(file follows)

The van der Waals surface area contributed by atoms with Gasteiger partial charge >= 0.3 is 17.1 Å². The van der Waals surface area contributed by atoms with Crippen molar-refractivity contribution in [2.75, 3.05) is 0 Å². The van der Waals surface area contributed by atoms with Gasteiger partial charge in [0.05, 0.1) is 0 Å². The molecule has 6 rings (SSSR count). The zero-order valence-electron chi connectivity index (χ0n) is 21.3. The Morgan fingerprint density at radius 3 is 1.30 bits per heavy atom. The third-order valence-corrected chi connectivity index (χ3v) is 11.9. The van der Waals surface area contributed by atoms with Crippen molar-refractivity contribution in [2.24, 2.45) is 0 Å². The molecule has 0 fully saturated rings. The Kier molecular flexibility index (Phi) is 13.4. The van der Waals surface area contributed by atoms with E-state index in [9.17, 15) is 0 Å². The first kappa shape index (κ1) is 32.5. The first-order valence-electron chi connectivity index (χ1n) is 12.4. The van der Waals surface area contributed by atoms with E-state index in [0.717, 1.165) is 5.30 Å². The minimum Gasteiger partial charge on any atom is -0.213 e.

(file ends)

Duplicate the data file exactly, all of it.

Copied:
The van der Waals surface area contributed by atoms with Gasteiger partial charge >= 0.3 is 17.1 Å². The van der Waals surface area contributed by atoms with Crippen molar-refractivity contribution in [2.75, 3.05) is 0 Å². The van der Waals surface area contributed by atoms with Gasteiger partial charge in [0.05, 0.1) is 0 Å². The molecule has 6 rings (SSSR count). The zero-order valence-electron chi connectivity index (χ0n) is 21.3. The Morgan fingerprint density at radius 3 is 1.30 bits per heavy atom. The third-order valence-corrected chi connectivity index (χ3v) is 11.9. The van der Waals surface area contributed by atoms with Crippen molar-refractivity contribution in [2.24, 2.45) is 0 Å². The molecule has 0 fully saturated rings. The Kier molecular flexibility index (Phi) is 13.4. The van der Waals surface area contributed by atoms with E-state index in [9.17, 15) is 0 Å². The first kappa shape index (κ1) is 32.5. The first-order valence-electron chi connectivity index (χ1n) is 12.4. The van der Waals surface area contributed by atoms with E-state index in [0.717, 1.165) is 5.30 Å². The minimum Gasteiger partial charge on any atom is -0.213 e.